Back in 1934, Canada was in the middle of the Great Depression.  That seems to be a strange time to buy a farm, but Great Grandpa did it.  Some of the original buildings are still on that farm, with new buildings and additions  over the past 77 years.  These changes, in some ways, show the timeline of how agriculture has been evolving.
Take the original bank barn for example.  It is still large and impressive, but there have been noticeable changes made to it.  Different areas of the barn reflect different times.  There are the old stanchions which used to be used for the cows.  They’re rather small, and most have been removed.  In one corner, they are still intact, but are rarely used as stanchions anymore.  The rest of the barn has tie stalls now, which were used for the cows when I was young, before the milking parlour was put in.  Now, the tie stalls are used for calves before they are big enough to be in group pens.

In another corner of the barn, there is a track hanging from the ceiling.  At one time, that track was used to remove manure from the barn.  Eventually, it was replaced by a more modern gutter cleaner system.  The gutter cleaner was recessed into the floor and brought manure to a pump.  The pump would send the manure through a pipe into the manure storage pit outside of the barn.

Underneath the barn hill was once the milk house.  It was where all of the milk was stored before the milk truck picked it up.  This area was added on to, and later became a series of three loose housing pens.  When I was young, the pens were used for maternity pens and, in some cases, as sick pens.  Those pens changed and became housing for a wide variety of animals over the years.  In my lifetime, they have been used for veal calves, horses, sheep and goats.  If a pen was empty, it also housed rabbits when we were younger.

The freestall structure which my grandpa added to the barn, has been used for beef cattle, veal, heifers, and is now strictly used for milking cows.  Part of it was converted into the milking parlour.  During the summer, one end of the freestall is blocked off, and the dry cows (cows that are not being milked because they are close to calving) use it for shelter and for water access.  Both the dry cows and milking cows have pasture access from spring to fall.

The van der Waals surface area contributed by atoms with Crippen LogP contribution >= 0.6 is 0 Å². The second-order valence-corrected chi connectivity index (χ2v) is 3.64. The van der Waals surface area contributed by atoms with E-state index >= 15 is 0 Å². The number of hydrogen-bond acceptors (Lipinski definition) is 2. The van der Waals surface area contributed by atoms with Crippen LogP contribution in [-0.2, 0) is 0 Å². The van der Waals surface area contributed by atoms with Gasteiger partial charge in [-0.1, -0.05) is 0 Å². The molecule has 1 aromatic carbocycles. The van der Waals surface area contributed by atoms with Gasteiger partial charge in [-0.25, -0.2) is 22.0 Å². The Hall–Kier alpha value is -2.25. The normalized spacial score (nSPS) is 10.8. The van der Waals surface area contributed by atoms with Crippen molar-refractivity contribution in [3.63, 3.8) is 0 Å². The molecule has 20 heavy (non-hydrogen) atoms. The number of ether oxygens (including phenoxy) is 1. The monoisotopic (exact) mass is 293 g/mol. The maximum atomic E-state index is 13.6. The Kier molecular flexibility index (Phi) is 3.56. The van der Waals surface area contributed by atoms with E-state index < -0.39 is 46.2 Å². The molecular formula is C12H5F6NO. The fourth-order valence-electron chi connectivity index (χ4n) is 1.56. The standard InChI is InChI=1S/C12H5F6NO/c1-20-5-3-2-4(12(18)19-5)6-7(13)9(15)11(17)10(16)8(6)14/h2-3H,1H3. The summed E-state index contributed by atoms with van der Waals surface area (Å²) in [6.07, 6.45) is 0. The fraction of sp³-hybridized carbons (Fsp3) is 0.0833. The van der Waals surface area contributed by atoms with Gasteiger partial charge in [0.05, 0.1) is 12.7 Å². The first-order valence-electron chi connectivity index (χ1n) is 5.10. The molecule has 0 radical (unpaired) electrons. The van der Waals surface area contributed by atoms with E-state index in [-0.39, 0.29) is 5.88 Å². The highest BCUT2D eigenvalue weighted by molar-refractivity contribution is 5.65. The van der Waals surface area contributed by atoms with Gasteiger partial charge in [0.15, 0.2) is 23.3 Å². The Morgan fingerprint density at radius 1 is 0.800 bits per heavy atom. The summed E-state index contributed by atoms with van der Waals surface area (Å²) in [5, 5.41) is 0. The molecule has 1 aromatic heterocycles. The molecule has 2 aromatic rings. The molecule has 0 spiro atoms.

The mow in the barn has always been partially used for hay and straw storage.  One area of it was also used for livestock housing a long time ago.  I remember being told there were chickens in one part of the mow when my grandparents were farming and my dad was young.  The floor was pulled up from one section of the mow, and used to make a wall so that one half has two storeys, although only half of a floor between them.  That section is used for cut straw in the main part of the barn.

The other part of the barn mow is wide open.  It was used for bale storage for years.  Right now, it is mainly storage of small tools and equipment, as rolling the large round bales into the mow is very hard to do with a limited number of people and we do not have small square bales any more.  In the mow, it is obvious that the barn is old.  Wooden pegs hold the beams in place, rather than nails.  In several places, you can see evidence of how the hay and straw used to be unloaded, although the equipment itself was removed long ago. 

That barn has seen changes from no electricity to electricity. It went from being a mixed farm (with several kinds of animals being raised on the property) to being a more specialized dairy farm. The farm has also gone from raising animals mainly to feed the family and some neighbours to producing enough for larger numbers of people
The treasured farm photographs that we have, dating back to the 1940s, tell a story when they are lined up…a story about Canada.  They show how farms used to be small, subsistence-style farms supporting low numbers of people.  In those days, there was a much larger percentage of the population who farmed, and almost everything eaten was local food. 

Now, the farm is modern and is larger.  The average Canadian farm produces enough food for 120 people, and only two per cent of Canadians are farmers.  Technology is needed to make the farm more efficient, allowing farmers to feed so many people.

The improvements made have led to a more safe food supply for Canada, and have made it possible for so many people to work in other jobs now.  I am sure if my great grandpa were here today and could walk around the farm today, and see how it has changed, he would be proud to see what it has become.

Hot summer days on the farm

by Patricia Grotenhuis, lifelong farmer and agricultural advocate

Hot summer days are part of the routine for all of us.  For some, it means a chance to relax by a pool, or to enjoy it from the comfort of air conditioning.  Those options do not work for our farm animals, so what do farmers do to help them?  Continue reading